|Place of birth||Charters Towers, Queensland|
|Religion||Church of England|
|Address||Tenth Avenue, South Townsville, Queensland|
|Age at embarkation||28|
|Next of kin||Mother, Mrs M Townsend, Tenth Avenue, South Townsville, Queensland|
|Previous military service||Nil|
|Rank on enlistment||Private|
|Unit name||9th Battalion, 18th Reinforcement|
|AWM Embarkation Roll number||23/26/4|
|Embarkation details||Unit embarked from Brisbane, Queensland, on board HMAT A49 Seang Choon on
|Rank from Nominal Roll||Private|
|Unit from Nominal Roll||9th Battalion|
|Fate||Killed in Action
|Place of burial||No known grave|
|Commemoration details||The Ypres (Menin Gate) Memorial (Panel 17), Belgium
The Menin Gate Memorial (so named because the road led to the town of Menin) was constructed on the site of a gateway in the eastern walls of the old Flemish town of Ypres, Belgium, where hundreds of thousands of allied troops passed on their way to the front, the Ypres salient, the site from April 1915 to the end of the war of some of the fiercest fighting of the war.
The Memorial was conceived as a monument to the 350,000 men of the British Empire who fought in the campaign. Inside the arch, on tablets of Portland stone, are inscribed the names of 56,000 men, including 6,178 Australians, who served in the Ypres campaign and who have no known grave.
The opening of the Menin Gate Memorial on 24 July 1927 so moved the Australian artist Will Longstaff that he painted 'The Menin Gate at Midnight', which portrays a ghostly army of the dead marching past the Menin Gate. The painting now hangs in the Australian War Memorial, Canberra, at the entrance of which are two medieval stone lions presented to the Memorial by the City of Ypres in 1936.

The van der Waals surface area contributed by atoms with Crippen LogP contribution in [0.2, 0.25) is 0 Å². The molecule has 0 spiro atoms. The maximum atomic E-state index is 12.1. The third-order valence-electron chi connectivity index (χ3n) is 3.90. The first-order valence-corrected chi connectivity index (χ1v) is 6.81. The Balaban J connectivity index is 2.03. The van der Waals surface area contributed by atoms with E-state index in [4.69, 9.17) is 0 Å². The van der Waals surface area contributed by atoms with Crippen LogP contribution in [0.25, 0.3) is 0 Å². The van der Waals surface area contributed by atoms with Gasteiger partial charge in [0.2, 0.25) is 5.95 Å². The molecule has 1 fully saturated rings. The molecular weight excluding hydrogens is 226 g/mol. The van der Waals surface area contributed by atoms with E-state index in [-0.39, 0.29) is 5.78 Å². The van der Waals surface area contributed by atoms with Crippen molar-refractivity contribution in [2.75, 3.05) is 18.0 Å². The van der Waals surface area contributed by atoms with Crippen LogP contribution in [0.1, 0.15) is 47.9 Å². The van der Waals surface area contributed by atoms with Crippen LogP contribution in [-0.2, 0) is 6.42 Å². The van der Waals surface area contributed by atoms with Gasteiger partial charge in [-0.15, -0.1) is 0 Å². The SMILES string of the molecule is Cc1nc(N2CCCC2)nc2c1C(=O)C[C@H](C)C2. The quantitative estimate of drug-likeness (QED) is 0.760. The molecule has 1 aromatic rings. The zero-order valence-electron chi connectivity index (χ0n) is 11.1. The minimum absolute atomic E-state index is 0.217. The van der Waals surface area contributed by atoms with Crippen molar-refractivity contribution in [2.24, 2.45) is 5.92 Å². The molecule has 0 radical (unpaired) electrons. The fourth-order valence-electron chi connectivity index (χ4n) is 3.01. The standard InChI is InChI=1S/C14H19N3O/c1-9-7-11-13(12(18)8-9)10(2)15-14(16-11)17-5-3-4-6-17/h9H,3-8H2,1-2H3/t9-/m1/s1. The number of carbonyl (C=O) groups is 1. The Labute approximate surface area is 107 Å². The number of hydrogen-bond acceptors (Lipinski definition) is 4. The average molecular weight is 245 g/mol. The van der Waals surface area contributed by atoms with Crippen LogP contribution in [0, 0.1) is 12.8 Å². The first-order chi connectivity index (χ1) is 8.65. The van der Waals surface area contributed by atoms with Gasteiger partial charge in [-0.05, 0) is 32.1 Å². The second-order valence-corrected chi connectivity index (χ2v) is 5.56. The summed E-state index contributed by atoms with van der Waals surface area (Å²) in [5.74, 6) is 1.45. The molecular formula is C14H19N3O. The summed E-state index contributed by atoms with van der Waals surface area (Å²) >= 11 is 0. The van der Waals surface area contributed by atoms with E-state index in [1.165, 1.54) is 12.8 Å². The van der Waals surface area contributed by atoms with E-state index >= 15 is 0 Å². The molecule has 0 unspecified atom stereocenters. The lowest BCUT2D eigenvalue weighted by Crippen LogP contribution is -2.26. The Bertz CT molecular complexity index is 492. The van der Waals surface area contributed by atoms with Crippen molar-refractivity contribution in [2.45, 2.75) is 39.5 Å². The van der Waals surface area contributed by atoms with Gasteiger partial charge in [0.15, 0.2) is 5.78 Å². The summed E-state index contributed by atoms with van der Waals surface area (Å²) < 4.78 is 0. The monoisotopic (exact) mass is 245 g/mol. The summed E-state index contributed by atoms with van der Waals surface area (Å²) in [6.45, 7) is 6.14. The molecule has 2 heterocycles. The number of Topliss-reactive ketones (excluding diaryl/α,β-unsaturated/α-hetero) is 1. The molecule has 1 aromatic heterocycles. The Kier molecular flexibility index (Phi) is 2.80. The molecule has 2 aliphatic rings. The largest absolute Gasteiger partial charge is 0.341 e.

Since the 1930s, with the brief interval of the German occupation in the Second World War, the City of Ypres has conducted a ceremony at the Memorial at dusk each evening to commemorate those who died in the Ypres campaign.
|Panel number, Roll of Honour,|
Australian War Memorial
War service: Egypt, Western Front
Proceeded from Alexandria to England, 29 July 1916.
Proceeded overseas to France, 14 October 1916. Admitted to 24th General Hospital, Etaples, 5 November 1916 (mumps); transferred to 14th Stationary Hospital, Boulogne, 26 November 1916; to No. 1 Convalescent Depot, 29 November 1916; discharged to Base Depot, 8 December 1916; taken on strength, 9th Bn, 17 January 1917.
Reported missing in action, Belgium, 20 September 1917. ; confirmed as killed in action by Court if Enquiry, 8 April 1918. Statement made by 5160 Pte T. O'DONOHUE, 9th Bn, Hurdcott, 2 January 1918: '[TOWNSEND] was in the same Lewis Gun section as myself. On the morning of 20th September 1917, we were advancing to the attack near Glencourse Wood, Belgium. About 7 a.m. a shell landed and wounded three (3) of us including Townsend and myself. Private Townsend was wounded in the stomach, leg and part of his right finger blown away. About two (2) hours later, I saw him lying on a stretcher outside the Advanced Dressing Station in the sunken road behind Glencorse Wood. He looked very bad but was conscious. As the A.M.C. were taking particulars of other men there, I am surprised that Private Townsend should be missing. I think the A.M.C. of the 10th Battn. were at the Dressing station at the time.' Statement by 5660 J. CASSIDY, 9th Bn, Harefield, 5 April 1918: 'The last I saw of Private Townsend was about 600 yards in front of our objective, he was then dead, and he appeared to be very badly knocked about in the head and body.'Medals: British War Medal, Victory Medal